And they offer proof that even when you reach adulthood, you don’t have to grow up.

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Rhodes Scholar

Play Ball!

Today (March 26, 2020) would have been Opening Day in Major League Baseball. Though it has been postponed for obvious reasons.

Despite my youthful obsession with baseball (and my preternatural ability to remember inconsequential details that you mere mortals cannot) the only Opening Day performance I can recall is this one:

Tuffy Rhodes had spent parts of five seasons with major league teams, hitting a total 5 home runs prior 1994.

In the 1994 opening game, he hit 3 home runs in single game. Suddenly, he was the most in-demand player in fantasy leagues, based on three swings of the bat.

Based on just a few data points (1 game, and 3 home runs), there where many who concluded that Rhodes had been an elite-level player, or was on the hottest of hitting streaks.

Neither turned out to be true. Rhodes, hit eight home runs that season and never hit another in a big league-game.

He finished with 13 home runs for his Major League  career. That’s 742 home runs behind Hank Aaron. 

The Syndrome

Sports writers coined a term, Tuffy Rhodes Syndrome, to describe  the rush to judgement about a player’s future success based on recently-occurring successful performance.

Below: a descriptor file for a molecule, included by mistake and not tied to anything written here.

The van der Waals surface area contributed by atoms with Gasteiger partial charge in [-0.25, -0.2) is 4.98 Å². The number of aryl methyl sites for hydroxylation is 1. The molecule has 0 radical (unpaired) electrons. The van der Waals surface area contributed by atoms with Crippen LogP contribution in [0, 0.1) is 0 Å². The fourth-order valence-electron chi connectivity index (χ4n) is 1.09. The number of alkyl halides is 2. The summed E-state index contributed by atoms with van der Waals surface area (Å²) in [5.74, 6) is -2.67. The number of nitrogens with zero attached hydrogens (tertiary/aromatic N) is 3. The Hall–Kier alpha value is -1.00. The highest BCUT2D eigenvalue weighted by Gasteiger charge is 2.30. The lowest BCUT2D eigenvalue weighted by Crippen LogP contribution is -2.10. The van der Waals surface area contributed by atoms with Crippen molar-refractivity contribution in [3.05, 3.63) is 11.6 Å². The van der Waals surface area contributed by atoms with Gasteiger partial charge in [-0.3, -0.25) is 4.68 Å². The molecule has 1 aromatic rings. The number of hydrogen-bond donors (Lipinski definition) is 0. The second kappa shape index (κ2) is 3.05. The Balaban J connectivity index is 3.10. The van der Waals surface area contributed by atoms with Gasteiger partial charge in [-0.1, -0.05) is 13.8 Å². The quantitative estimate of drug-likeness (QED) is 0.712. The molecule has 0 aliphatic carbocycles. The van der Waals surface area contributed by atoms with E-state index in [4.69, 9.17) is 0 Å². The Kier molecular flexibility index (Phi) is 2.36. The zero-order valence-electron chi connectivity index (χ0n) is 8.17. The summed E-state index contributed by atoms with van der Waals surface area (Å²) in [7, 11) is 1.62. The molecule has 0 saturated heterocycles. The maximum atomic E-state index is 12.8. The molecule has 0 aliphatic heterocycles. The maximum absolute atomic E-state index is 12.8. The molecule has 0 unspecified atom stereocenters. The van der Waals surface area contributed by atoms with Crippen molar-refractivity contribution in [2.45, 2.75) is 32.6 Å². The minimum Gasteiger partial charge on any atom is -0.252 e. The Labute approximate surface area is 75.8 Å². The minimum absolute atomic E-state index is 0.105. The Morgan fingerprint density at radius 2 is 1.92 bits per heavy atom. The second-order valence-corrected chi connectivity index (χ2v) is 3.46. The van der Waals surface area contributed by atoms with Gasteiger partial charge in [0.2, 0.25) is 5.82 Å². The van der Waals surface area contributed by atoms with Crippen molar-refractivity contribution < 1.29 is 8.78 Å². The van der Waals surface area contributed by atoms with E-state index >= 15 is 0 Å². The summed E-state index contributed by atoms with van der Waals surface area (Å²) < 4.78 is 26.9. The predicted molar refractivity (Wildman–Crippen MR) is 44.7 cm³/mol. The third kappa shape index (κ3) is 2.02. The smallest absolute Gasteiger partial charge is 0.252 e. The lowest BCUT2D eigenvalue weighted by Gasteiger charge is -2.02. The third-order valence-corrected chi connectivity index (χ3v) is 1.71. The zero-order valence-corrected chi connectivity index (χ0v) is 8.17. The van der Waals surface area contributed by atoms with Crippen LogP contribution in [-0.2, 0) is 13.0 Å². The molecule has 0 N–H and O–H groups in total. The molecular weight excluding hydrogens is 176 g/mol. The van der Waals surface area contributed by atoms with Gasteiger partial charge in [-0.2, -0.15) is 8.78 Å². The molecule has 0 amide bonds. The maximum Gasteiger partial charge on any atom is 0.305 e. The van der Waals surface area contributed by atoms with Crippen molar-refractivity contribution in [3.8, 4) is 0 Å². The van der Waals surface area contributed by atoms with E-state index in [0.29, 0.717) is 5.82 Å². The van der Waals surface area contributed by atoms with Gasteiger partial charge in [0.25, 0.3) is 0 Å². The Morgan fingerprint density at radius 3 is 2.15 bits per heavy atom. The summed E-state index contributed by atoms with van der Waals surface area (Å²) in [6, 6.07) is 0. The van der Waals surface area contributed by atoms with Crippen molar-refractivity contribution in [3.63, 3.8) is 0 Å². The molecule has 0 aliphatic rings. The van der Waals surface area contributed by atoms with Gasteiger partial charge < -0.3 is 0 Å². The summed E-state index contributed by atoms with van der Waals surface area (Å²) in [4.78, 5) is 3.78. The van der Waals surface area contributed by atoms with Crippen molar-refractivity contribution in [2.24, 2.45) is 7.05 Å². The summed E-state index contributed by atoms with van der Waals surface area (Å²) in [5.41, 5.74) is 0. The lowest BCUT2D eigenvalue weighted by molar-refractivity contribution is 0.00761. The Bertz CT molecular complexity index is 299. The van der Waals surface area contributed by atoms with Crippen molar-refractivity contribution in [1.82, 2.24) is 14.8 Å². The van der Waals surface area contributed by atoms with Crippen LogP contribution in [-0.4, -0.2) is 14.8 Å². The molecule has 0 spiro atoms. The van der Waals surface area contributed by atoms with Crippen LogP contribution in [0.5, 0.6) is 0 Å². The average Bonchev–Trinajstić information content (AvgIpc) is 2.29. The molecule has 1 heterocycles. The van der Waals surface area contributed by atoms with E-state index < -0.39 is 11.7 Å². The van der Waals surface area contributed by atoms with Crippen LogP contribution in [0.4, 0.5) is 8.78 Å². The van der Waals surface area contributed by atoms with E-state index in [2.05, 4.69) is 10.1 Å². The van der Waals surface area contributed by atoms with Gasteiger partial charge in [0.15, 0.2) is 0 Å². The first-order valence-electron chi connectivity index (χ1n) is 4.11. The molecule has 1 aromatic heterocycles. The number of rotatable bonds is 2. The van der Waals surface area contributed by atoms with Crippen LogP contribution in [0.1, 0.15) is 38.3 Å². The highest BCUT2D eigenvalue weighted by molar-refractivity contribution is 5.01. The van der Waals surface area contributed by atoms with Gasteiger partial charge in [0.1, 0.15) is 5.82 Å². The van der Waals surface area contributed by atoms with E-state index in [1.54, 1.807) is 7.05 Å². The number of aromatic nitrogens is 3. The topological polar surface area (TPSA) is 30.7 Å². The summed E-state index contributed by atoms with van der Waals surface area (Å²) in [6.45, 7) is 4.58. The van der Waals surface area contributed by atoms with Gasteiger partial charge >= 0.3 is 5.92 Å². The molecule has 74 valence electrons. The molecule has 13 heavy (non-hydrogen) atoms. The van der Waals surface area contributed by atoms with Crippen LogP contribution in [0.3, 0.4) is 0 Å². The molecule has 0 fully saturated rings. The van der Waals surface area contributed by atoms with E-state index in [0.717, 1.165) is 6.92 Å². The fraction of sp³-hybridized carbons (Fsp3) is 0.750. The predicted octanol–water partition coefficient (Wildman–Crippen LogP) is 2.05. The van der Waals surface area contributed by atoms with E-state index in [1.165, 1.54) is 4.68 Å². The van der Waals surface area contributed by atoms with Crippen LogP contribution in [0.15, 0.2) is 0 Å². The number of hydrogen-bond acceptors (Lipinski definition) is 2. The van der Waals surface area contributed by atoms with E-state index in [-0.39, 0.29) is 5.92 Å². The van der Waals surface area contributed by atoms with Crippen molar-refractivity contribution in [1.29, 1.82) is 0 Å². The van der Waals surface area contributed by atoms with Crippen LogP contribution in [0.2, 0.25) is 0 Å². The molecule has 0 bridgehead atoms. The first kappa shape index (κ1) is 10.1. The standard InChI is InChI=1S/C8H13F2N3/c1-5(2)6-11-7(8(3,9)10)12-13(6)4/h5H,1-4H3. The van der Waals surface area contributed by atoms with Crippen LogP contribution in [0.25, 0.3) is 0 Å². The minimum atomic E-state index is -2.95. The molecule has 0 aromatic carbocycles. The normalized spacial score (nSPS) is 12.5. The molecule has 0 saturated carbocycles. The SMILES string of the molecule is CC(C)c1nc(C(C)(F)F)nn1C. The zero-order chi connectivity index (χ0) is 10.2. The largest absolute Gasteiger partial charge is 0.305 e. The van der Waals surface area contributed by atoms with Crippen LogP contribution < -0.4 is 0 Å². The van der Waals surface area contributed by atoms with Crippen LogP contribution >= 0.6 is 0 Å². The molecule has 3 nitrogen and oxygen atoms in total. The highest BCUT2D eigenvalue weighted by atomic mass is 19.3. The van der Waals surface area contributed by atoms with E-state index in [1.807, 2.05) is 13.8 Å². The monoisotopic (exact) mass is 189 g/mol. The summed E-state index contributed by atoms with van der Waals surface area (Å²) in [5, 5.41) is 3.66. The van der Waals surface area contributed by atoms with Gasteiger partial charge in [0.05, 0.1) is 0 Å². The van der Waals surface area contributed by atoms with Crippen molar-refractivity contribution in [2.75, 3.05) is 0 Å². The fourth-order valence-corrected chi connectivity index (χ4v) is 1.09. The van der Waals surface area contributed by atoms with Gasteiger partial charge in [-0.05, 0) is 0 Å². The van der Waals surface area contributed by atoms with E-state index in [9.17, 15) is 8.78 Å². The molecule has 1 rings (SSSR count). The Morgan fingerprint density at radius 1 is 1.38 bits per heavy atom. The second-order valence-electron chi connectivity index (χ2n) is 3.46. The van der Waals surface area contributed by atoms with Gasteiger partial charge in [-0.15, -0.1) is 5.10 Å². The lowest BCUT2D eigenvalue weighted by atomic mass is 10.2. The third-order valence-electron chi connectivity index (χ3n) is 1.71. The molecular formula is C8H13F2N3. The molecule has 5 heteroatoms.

Tuffy Rhodes Syndrome is a form of recency bias.  

“Recency bias” is the phenomenon of a person most easily remembering something that has happened recently, compared to remembering something that may have occurred a while back. ”

Recency bias has always affected decisions in all aspects of life. It’s a small matter if a fantasy league team owner acquires a mediocre player, because the player had one good game.

Though recency bias also impacts decisions of great consequence.

We’re going to see a lot of that in coming weeks (perhaps months) as elected leaders, and advisors examine “the numbers” to make decisions about containment and treatment plans during a pandemic.

Even if a decision is made in good faith, and is based on sound data, our overall  situation can change rapidly and often.

With luck, we, and our governing organizations will be agile enough to adapt to new circumstances.

Let’s hope that we can all avoid succumbing to Tuffy Rhodes Syndrome which lead to inappropriate decision based on too few data points.

Good night and good luck.


After reading this post, or if you were already familiar with Tuffy Rhodes, you may have reached some conclusions about his performance, and that he was a mediocre player.

I once made those conclusions myself.

The facts are that he made it to the major league because he excelled in high school and in the minor leagues. I was cut from my school team in 7th grade and  (surprise!) I never tried out for a baseball team again.

Following his Major League career, he was a big-time star in Japan, hitting 462 career home runs, which is 462 more home runs than most of us.

The fact is that he  was a great player, though he never caught on in the Majors.

Tuffy, we all owe you an apology.


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We’ll Meet Again

(originally published 3/20/2020, updates on 05/05/2020)